It has been almost two months since our annual conference as I write my first President’s Column for the Virginia Library Association’s quarterly journal. It is easy to feel overwhelmed since the president’s responsibilities begin the second the gavel is passed. However, behind every successful president is a very well organized chief of staff, and mine is Executive Director Lisa Varga.
The 2013 Conference was a huge success with over 550 people attending along with 75 vendors. Kudos, congratulations, laud, and praise to all who made this possible, especially Megan Hodge, Rebecca Miller, and everyone on the 2013 Conference Committee. I am particularly impressed with the Paraprofessional Forum and Sasha Matthew’s Scholarship Committee for raising $6,134 for the Scholarship Fund, which allowed us to not only fund both $2,500 scholarships, but also have money left over for next year’s scholarships. The diverse selection of sessions ensured that there was a track for everyone. I personally learned a lot from attending a couple of Unconference sessions. The introduction of Unconference sessions, combined with our traditional programming, is a prime example of how our association and profession continue to evolve to better serve the needs of our users and staff.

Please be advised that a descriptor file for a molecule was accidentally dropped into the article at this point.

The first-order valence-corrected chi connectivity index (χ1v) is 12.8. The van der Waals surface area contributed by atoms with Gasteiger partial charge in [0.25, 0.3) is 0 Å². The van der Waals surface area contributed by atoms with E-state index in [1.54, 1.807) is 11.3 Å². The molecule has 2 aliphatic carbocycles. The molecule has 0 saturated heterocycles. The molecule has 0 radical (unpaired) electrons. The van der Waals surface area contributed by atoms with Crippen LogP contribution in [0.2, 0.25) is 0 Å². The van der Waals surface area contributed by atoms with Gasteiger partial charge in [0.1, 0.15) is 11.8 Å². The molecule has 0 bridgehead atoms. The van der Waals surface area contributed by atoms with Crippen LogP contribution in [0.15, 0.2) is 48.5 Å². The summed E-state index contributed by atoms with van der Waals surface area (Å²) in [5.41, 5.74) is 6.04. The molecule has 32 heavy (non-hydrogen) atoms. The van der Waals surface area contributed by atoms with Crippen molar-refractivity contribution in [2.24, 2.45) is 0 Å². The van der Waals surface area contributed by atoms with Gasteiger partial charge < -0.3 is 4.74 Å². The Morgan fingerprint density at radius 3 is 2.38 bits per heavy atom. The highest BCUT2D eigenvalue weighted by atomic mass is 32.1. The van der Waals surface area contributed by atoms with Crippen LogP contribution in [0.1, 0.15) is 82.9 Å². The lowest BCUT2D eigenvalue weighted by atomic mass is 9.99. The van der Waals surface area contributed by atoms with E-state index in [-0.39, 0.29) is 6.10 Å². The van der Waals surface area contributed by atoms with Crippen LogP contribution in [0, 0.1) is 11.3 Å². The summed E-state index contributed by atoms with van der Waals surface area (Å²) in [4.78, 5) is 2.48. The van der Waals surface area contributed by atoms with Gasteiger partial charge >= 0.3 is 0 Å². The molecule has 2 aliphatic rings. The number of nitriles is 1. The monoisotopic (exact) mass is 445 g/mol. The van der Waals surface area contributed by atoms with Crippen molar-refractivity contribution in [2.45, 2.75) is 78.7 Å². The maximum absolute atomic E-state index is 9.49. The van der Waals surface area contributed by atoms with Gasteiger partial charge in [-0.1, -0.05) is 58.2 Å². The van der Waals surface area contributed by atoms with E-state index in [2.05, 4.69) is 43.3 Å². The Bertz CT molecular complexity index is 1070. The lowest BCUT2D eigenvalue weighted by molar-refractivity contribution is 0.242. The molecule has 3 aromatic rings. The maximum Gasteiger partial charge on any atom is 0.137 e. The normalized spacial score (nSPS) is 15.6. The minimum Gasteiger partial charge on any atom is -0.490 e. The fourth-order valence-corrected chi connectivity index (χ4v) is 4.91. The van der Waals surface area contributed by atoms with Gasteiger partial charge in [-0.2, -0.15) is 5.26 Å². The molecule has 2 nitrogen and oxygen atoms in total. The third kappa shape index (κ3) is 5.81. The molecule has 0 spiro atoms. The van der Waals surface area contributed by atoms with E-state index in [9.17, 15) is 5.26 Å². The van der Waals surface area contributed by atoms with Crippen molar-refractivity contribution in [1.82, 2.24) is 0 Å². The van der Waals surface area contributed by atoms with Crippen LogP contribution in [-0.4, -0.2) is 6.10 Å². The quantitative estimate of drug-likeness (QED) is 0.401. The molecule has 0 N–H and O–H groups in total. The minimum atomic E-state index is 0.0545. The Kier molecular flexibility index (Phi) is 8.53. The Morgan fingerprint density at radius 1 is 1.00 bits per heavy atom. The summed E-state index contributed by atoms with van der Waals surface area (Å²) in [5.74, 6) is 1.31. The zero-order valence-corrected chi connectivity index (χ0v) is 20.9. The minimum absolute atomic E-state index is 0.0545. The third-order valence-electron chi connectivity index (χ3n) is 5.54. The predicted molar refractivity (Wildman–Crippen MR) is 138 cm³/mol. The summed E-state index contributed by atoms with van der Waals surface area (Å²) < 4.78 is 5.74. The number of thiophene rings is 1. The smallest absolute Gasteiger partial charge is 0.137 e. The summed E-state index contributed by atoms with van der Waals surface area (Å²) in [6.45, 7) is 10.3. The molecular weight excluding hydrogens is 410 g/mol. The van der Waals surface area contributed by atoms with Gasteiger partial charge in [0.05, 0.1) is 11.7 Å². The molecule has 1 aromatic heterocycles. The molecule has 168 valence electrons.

Typically, newly elected VLA presidents have waited until the start of the new year to begin their column, so this issue of Virginia Libraries marks a new tradition. I just hope that my writing doesn’t appear too lackluster, following in the footsteps of two very articulate and erudite immediate past presidents — Connie Gilman and Lisa Lee Broughman — whom I have had the great pleasure of working with on the Executive Committee.
It appears that the laws of physics function differently with the Executive Committee. The evidence suggests that time does accelerate faster while on this committee than anywhere else in the universe. I am certain that one day one of our academic librarians will prove this theory, becoming the first person to win a Nobel Prize in Library and Information Science. With that said, it is hard to believe that in just a few weeks I will be participating in my second executive retreat, where we will adopt our “Designated Agenda” and begin work on myriad topics related to the association and Virginia libraries. The retreat is also a great time for the officers to become acquainted with each other and grow as a team. I especially look forward to getting to know and working with our new President Elect, Suzy Palmer; Second Vice President, Shari Henry; and Treasurer, Nathan Flinchum.